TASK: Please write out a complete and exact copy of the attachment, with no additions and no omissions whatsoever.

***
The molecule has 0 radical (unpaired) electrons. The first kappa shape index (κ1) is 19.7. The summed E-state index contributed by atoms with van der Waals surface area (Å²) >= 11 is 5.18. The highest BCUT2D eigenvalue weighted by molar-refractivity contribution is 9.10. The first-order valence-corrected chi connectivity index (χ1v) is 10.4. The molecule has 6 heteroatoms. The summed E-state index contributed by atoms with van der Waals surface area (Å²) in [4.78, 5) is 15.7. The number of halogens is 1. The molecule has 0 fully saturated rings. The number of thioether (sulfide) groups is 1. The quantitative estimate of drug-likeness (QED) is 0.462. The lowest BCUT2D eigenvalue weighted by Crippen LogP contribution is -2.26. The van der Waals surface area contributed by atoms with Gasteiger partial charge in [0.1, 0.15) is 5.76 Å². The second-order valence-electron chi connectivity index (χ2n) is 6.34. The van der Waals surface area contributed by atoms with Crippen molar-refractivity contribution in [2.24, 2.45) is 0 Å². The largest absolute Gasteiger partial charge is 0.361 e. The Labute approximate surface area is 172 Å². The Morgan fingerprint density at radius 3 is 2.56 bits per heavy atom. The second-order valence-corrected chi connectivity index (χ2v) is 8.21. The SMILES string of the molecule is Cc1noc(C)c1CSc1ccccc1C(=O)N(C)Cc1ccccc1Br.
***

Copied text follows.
The molecule has 0 radical (unpaired) electrons. The first kappa shape index (κ1) is 19.7. The summed E-state index contributed by atoms with van der Waals surface area (Å²) >= 11 is 5.18. The highest BCUT2D eigenvalue weighted by molar-refractivity contribution is 9.10. The first-order valence-corrected chi connectivity index (χ1v) is 10.4. The molecule has 6 heteroatoms. The summed E-state index contributed by atoms with van der Waals surface area (Å²) in [4.78, 5) is 15.7. The number of halogens is 1. The molecule has 0 fully saturated rings. The number of thioether (sulfide) groups is 1. The quantitative estimate of drug-likeness (QED) is 0.462. The lowest BCUT2D eigenvalue weighted by Crippen LogP contribution is -2.26. The van der Waals surface area contributed by atoms with Gasteiger partial charge in [0.1, 0.15) is 5.76 Å². The second-order valence-electron chi connectivity index (χ2n) is 6.34. The van der Waals surface area contributed by atoms with Crippen molar-refractivity contribution in [2.24, 2.45) is 0 Å². The largest absolute Gasteiger partial charge is 0.361 e. The Labute approximate surface area is 172 Å². The Morgan fingerprint density at radius 3 is 2.56 bits per heavy atom. The second-order valence-corrected chi connectivity index (χ2v) is 8.21. The SMILES string of the molecule is Cc1noc(C)c1CSc1ccccc1C(=O)N(C)Cc1ccccc1Br.